I was faced with the project of migrating an mssql database to postgres (why? mainly because of licensing fees as we are about to go live with the solution – without any revenues any time soon 🙂 )
This is more a #notetoself if im faced with this again rather than any kind of guideline attempt – please feel free to contact me for details if I can in any way help – I would be happy to share my experience with this.
So, I thought I would document a checklist for those that might stumble across this post while preparing the same action. I was an absolute beginner with postgres when starting this process so some of the comments might feel a bit “verbal”.
The porting took me about 16 hours for a database with around 100 tables, 50 procedures, 50 functions. My process is not applicable for all as I moved the data between the database using json as staging storage for all data – creating a simple import mechanism in c# thought EF6.
Postgres only handles lowercase objects (schemas, table names, columns, procedure names, … ) without quotes. Prepare to rename everything! … unless you want to add a million double quotes to your database procedures and views.
Get ready with your favorite text editor with a lot of search-replace regexp.
When putting together dynamic queries and using the pipe || to concatenate strings (instead of + in mssql) make sure you declare empty strings as empty quotes – as when a null is “and-ed” with a string the result is null. I sent quite a few nulls to the execute statement when I was expecting the dynamic string to be full of meaning.
Had some problems with the EF6 – working with 2 tables in the UserManagement schema – created an automatic association table in the dbo schema. Look no further than here for an explanation and solution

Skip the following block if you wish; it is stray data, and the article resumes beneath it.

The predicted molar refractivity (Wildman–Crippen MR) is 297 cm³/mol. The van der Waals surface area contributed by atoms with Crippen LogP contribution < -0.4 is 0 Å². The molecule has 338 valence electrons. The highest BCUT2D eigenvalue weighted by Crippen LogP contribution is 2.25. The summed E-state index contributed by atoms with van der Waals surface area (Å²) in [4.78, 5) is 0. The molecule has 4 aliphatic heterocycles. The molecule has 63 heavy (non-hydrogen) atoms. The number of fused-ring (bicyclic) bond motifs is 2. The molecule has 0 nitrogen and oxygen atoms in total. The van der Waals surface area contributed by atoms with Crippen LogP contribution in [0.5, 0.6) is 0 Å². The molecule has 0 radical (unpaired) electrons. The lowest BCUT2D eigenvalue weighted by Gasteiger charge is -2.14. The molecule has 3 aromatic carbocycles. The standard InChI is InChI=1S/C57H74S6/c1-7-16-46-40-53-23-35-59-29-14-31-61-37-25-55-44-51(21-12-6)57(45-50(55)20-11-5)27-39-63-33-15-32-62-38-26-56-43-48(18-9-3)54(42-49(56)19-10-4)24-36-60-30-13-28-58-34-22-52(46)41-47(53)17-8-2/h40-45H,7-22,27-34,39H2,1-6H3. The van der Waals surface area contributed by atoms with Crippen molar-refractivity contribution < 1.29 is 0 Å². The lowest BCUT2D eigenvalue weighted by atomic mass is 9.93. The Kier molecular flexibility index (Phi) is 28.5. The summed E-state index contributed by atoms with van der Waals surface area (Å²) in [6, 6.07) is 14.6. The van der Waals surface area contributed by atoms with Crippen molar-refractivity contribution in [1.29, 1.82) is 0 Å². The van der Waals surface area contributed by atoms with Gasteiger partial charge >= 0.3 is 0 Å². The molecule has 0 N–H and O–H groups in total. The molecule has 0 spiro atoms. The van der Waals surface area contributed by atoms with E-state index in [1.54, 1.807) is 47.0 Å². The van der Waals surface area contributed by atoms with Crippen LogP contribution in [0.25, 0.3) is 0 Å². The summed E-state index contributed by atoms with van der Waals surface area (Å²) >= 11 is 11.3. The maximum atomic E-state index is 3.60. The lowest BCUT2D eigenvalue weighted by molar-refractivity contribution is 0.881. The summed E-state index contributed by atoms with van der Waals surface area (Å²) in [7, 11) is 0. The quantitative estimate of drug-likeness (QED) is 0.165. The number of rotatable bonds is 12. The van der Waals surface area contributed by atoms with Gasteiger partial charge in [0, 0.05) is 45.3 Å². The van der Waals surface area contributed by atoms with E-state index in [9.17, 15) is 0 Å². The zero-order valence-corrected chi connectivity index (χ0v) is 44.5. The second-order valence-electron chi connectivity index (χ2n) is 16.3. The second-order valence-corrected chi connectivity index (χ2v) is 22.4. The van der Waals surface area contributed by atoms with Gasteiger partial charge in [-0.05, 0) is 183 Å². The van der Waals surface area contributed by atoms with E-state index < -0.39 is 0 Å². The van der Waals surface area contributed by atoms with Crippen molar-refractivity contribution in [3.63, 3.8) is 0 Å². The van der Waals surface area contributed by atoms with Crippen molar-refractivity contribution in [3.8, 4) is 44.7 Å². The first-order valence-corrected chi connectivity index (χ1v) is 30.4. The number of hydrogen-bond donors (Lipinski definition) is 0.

#notetoself … Once again, scratching my head for way to long about something that turns out to have a simple workaround #devlife
On one of my (new) blazor pages (/Bookings/TeeTimes), onclick event was not firing. Didn’t matter what kind of flavour of onclick declaration I used, the event was not getting fired.
Until of course I noticed that this page was producing a lot of blazor loading errors:
Turns out I was running the project (as usual) from command line (dotnet) and had a shortcut in my browser to go directly to this page. Seems like that sets the “document root” to “Bookings” and from that it tries to find the blazor files.
Starting from the root page and navigating to the Bookings/TeeTimes page solved the problem, with the permanent fix being adding this within the head element of the layout
Við erum live c.a. þriðja hvern þriðjudag (þri-þri – auðvelt að muna) en hina 1-2 þriðjudagana á milli munum við hita upp með einhverju skemmtilegu myndskeiði sem leiðir okkur að efnisatriði næsta fundar. Sjáumst “live” eftir 2 vikur.
EF6 Core – reconfiguring navigation properties, the runtime was complaining about a column GolferId being missing (invalid database column).
Took me a minute to figure out and remember the default foreign key dependency naming convention in EF. Sometimes these frameworks are a bit too intelligent for my taste.
Turns out the EF was guessing that if I have a navigation property to a related entity called “User” – the framework will automatically use an object property field called “UserId” … easily solved with the ForeignKey tag 🙂